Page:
“SI used various public records databases to confirm that the numbers are associated—or were associated at the time they were sent—with the people Harkins claimed to be texting with,” the article concluded.
Several top-rated pitchers including Cole and Verlander claim that the hitters can use all the pine tar they want to help them grip the bat. “It’s so hard to grip the ball,” Cole griped and pleaded with MLB to “just talk to us” about the problems still present.
As pitchers stop using the substance and the spin rate on their pitches drops, batting averages magically increase. Hitters are batting .247 this month compared to .232 and .239 the first two months.
The league-wide batting averages, home runs, slugging and OPS (on-base-plus-slugging percentage) are the highest of any month.
And the argument by pitchers that they need sticky substances to improve their grip to avoid hitting batters also lost considerable merit with walks decreasing from 9% to 8.4% and hit-by-pitches remaining at a flat 1.2% per plate appearance.
MLB officials don’t believe this is a panacea to all the offensive woes in the game, but the threat of the crackdown has already had a huge impact, an article in this week’s USA Today Sports Weekly points out.
KWICKIES…Former West Orange-Stark standout golfer Michael Arnaud shot 66-66-67-68—267 to tie for 19th place in last weekend’s Wichita Open seven strokes behind the winning score on the Korn Ferry Tour and earned him a check for $6,840. Mike is now 39 years old and living in Covington, La. with his wife Ashley. Since 2015, Arnaud has earned $346,207.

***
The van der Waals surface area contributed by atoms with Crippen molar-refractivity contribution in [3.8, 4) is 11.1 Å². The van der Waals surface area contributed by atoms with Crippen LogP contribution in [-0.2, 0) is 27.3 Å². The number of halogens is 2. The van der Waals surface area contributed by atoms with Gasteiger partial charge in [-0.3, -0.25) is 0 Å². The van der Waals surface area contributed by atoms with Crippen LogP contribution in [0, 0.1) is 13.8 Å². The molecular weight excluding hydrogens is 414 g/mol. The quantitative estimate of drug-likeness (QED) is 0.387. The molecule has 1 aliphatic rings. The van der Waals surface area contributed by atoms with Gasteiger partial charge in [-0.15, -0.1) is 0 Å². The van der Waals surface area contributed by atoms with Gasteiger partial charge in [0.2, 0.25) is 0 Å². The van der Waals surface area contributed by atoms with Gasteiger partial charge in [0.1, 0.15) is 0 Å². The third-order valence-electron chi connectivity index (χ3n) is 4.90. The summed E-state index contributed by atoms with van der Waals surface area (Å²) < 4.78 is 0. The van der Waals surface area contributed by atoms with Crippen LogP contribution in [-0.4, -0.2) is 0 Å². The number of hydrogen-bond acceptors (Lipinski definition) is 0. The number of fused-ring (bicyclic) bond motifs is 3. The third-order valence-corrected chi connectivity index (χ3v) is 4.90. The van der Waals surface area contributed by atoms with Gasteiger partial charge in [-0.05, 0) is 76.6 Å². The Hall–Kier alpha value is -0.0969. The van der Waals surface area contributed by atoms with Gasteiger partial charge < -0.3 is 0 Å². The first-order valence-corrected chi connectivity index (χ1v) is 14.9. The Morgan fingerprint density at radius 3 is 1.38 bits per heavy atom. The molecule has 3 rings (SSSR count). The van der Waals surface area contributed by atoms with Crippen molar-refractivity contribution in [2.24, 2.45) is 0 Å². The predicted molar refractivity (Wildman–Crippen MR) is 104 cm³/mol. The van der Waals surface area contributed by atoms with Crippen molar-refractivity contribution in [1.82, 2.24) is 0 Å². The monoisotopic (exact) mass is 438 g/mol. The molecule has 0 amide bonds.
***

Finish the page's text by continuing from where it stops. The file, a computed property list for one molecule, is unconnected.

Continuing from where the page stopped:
Orange native R.C. Slocum the winningest football coach in Texas A&M history, has a form Hodgkins lymphoma and will undergo chemotherapy according to ESPN yesterday afternoon.
I was saddened to hear of the sudden passing of W.L. Pate, Jr. Sunday. His passion was always to make Beaumont a better place and a tourist attraction for the Babe Zaharias Museum, which he was in charge of. I played many times in the Babe Zaharias Golf Tournament way back when because it always was a successful and fun-filled event, thanks to W.L and his dad W.L Pate, Sr.
The Houston Astros won their seventh straight game and 16 of their last 20 to finally take over first place in the AL West Division by sweeping a four-game series from the Chicago White Sox, who came to Minute Maid Park boasting the best record in the American League, a feat that now belongs to the Astros in games through Sunday. The Astros also have the best run differential (+112) in the major leagues with the LA Dodgers (+103) and San Francisco (+90) next. Astros starters have a 2.99 ERA over their last 21 games.
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When LSU lost to Tennessee last weekend in the Super Regionals, it marked the first time a team has defeated the Tigers fived times in one season since Mississippi State did it in 1984 when the Bulldogs boasted a roster that included Will Clark, Rafael Palmiero, Jeff Brantley and Bobby Thigpen—all major leaguers.